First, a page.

Water As A Constituent Of Soil

"The occurrence of water is, moreover, not less important and hardly less general upon the land. In addition to lakes and streams, water is almost everywhere present in large quantities in the soil, retained there mainly by capillary action, and often at greater depths." (Henderson, 1913).

Lawrence J. Henderson, a noted physical chemist and physiologist, published a book (The Fitness of the Environment, 1913), which was a landmark among books on biological topics. Henderson's thesis is that one substance, water, is responsible for the characteristics of life, and the biosphere as we know it. The highly bipolar nature of water, with its twin hydrogen bonds, leads to a number of intriguing characteristics (e.g., high specific heat), which have enabled life in the thin diaphanous veil of the biosphere (Lovelock, 1979, 1988) to extend and proliferate almost endlessly through the air, water, soil, and several kilometers into the earth's mantle (Whitman et al., 1998).

A central fact of soil science is that certain physicochemical relationships of matter in all areas of the biosphere are mediated by water. Thus soil, which we normally think of as opaque and solid, from the wettest organic muck soil to the parched environs of the Atacama, Kalahari, Gobi, or Mojave deserts, is dominated by the amount and availability of water.

Consider water in each of its phases—solid, liquid, and gaseous:

1. Solid: In aquatic ecosystems, water freezes from the top down, because it has its greatest density at 4°C. This allows for organismal activity to continue at lower depths and in sediments as well. In soil, the well-insulated nature of the soil materials and water with its high specific heat means that there is less likelihood of rapid freezing. Water expands when it freezes. In more polar climates (and in some temperate ones), soil can be subjected to "frost heaving," which can be quite disruptive, depending on the nature of the subsurface materials.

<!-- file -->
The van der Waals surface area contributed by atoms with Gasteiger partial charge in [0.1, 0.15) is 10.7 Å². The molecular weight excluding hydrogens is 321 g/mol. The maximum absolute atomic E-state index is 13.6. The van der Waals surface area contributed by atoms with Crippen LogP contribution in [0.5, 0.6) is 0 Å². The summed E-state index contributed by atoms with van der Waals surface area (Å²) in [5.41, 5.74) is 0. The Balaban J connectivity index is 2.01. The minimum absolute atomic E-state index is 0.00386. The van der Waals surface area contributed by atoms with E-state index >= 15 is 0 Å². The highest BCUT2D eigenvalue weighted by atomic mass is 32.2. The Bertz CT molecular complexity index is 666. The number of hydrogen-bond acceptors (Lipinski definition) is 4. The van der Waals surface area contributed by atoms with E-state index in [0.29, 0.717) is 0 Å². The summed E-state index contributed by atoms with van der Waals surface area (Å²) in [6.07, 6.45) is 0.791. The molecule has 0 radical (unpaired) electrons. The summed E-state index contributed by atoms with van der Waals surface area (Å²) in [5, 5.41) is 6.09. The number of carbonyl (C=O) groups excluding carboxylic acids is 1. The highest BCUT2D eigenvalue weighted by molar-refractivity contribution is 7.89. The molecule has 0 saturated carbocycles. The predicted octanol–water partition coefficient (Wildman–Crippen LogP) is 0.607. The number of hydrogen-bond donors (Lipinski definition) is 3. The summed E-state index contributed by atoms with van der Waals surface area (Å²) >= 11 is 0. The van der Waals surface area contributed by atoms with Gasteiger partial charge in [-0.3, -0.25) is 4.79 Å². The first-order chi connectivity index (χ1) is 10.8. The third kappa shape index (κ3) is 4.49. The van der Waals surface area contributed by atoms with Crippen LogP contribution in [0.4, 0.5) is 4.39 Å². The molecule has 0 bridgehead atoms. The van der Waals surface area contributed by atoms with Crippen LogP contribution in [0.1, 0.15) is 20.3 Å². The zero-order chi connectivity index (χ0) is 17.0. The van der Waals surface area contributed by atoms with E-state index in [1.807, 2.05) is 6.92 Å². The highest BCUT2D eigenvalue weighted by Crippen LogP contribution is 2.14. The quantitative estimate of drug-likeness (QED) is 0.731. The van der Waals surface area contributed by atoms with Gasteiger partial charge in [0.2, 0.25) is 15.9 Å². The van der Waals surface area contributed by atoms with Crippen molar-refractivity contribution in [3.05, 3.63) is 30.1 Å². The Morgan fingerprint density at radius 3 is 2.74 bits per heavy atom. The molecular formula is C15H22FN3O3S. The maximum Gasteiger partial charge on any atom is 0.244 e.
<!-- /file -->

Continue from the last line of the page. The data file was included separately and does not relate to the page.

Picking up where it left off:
2. Liquid: Water's high specific heat of 1 calorie per gram per degree Celsius increase in temperature has a significant stabilizing influence in bodies of water and soil (Table 1.1; Hadas, 1979). The effect of the high specific heat is to reduce fluctuations in temperature. The location of the liquid, in various films, or in empty spaces, has a marked influence on the soil biota.

3. Vapor: It is somewhat counterintuitive but true that the atmosphere within air-dry soil (gravimetric water content of 2% by weight) has a relative humidity of 98%. The consequences of this humidity for life in the soil are profound. Most soil organisms spend their lives in an atmosphere saturated with water. Many soil animals absorb and lose water through their integuments, and are entirely dependent upon saturated atmospheres for their existence.

From the pragmatic viewpoint of the soil physicist, we can consider aqueous and vapor phases of water conjointly. Following a moisture release curve, one can trace the pattern of water, in volume and location in the soil pore spaces, in the following manner (Vannier, 1987). Starting

Chapter 1 Historical Overview of Soils TABLE 1.1. Specific Heats of Various Substances


Specific HeatA








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